As lawmakers prepare to debate Joe Biden’s massive infrastructure proposal that will touch on nearly every aspect of American life, Bernie Sanders is leading members of Congress to ensure the $2 trillion plan also supports the nation’s “human infrastructure”.
The president’s pitch aims to modernise the nation’s ageing water systems and expand internet access, repair crumbling roads and bridges, incentivise manufacturing projects to remain in the US, and revive schools and care facilities.
It also would address his long-term sustainability goals in the face of the climate crisis, as well as lingering racial and socioeconomic disparities exacerbated by the coronavirus pandemic and Republican tax cuts.
Senator Sanders, the progressive Independent from Vermont and now chair of the influential Senate Budget Committee, told CNN that Mr Biden has pitched a “serious proposal” to address the nation’s multiple crises, “but many of us see a crisis in human infrastructure”.
He said he will argue for more funding to address the climate crisis, childcare, healthcare and prescription drug pricing, and student debt.
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“What the president is proposing is bipartisan,” he said, pointing to nationwide support among Republican and Democratic state and local officials for federal funding for infrastructure projects in their backyards.
“Unfortunately, Republicans in Congress who are moving very far to the right, who are not only ignoring what the American people want to see done, they are often ignoring what people in their own party want to be done,” Senator Sanders said.
The proposal has once again revived debate among reporters whether Mr Biden – whose $1.9 trillion American Rescue Plan was signed into law without any Republican votes – is moving ahead on a “bipartisan” basis, despite persistent GOP objections to the White House agenda.
Asked whether Mr Biden’s latest proposal will have bipartisan support in Congress, Energy Secretary Jennifer Granholm told CNN that a majority of Americans, from both parties, already approve the measures inside it.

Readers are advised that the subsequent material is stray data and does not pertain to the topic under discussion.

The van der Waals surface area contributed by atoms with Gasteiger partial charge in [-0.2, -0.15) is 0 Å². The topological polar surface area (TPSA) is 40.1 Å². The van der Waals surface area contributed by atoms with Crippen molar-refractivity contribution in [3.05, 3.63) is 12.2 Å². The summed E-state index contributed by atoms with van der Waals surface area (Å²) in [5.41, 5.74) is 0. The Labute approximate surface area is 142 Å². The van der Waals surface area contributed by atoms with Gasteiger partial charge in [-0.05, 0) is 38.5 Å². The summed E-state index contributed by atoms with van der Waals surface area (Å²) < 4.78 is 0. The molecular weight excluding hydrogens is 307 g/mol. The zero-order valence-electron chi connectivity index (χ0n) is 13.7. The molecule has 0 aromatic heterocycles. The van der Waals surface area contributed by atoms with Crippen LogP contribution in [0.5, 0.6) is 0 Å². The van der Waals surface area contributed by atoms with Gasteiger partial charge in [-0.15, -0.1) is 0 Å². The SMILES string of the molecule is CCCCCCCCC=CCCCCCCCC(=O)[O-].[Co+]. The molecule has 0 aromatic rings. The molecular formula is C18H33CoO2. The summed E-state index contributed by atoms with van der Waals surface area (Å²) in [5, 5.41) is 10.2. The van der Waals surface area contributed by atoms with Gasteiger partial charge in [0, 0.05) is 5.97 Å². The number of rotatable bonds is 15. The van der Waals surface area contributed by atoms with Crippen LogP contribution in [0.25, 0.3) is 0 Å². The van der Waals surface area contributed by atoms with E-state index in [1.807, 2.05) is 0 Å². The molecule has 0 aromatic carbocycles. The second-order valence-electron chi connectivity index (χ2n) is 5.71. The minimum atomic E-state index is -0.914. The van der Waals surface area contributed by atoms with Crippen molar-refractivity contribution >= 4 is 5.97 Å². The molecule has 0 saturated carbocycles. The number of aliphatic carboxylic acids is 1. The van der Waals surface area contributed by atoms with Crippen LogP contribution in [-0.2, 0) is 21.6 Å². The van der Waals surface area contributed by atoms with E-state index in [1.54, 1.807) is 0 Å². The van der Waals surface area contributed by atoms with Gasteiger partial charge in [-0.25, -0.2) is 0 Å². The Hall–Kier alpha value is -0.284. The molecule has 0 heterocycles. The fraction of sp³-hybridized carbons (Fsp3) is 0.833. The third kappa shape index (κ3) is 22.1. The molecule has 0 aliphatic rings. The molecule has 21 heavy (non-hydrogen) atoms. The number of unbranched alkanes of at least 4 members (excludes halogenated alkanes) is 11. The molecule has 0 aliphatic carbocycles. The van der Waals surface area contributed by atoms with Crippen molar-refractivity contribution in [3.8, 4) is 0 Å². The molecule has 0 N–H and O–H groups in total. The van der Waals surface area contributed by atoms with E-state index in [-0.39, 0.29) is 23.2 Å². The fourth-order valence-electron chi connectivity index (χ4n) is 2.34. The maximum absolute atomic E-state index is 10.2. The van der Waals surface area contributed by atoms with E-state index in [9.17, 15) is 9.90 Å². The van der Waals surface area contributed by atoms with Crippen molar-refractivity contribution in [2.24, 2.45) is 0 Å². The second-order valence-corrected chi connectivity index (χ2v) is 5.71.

“So the president is very concertedly reaching out to Republicans to say, ‘Come to the table. If you don’t like a component of it, tell us … what you want to see’,” she said, adding that federal funding for roads and bridges, broadband internet expansion and US manufacturing supply chains “are all things that Republicans have introduced bills on”.
Transportation Secretary Pete Buttigieg, who appeared on both NBC’s Meet the Press and ABC’s This Week to promote Mr Biden’s proposal, said that the US is “still coasting on infrastructure choices that were made in the 1950”.
“Now’s our chance to make infrastructure choices for the future that are going to serve us well in the 2030s and onto the middle of the century when we will be judged for whether we meet this moment here in the 2020s,” he said.
To pay for the plan, Mr Biden wants to raise the corporate tax rate to 28 per cent. He also would raise taxes on households that earn more than $400,000 a year.
Donald Trump’s trickle-down Tax Cuts and Jobs Act in 2017, passed before the pandemic during a healthy economy, cut the maximum corporate federal income tax rate from 35 per cent to 21 per cent.
“We’re just asking corporations to pay their fair share at a rate, by the way, that would be lower than it’s been for most of my life,” Mr Buttigieg said. “If other folks on the Hill have an idea how to pay for it, we’re going to be interested to hear those ideas. But there is a clear vision for paying for this bill.”
In his own proposal, Senator Sanders wants to increase the corporate tax rate to 35 per cent.
GOP Senator Roger Wicker told NBC that “I’m all for looking at ways to pay for it” but said 28 per cent “is going to cut” jobs.
Asked by CNN’s Jake Tapper whether he had a pitch for paying for the bill, Mississippi Governor Tate Reeves, a Republican, pointed to “pro-business” and “pro-growth” policies under Mr Trump, and echoed GOP concerns over a growing deficit, despite their support for Mr Trump’s tax cuts that immediately shot up deficits.
House Speaker Nancy Pelosi said she wants to pass the bill in the Democratically controlled House of Representatives near the July 4 holiday, but it faces a murky path in the Senate.
Senator Sanders and Senate Democrats are weighing a move to pass the bill through the budget reconciliation process, as they did with the American Rescue Plan, to bypass the need for GOP support and send the bill to Mr Biden’s desk with a simply majority vote.
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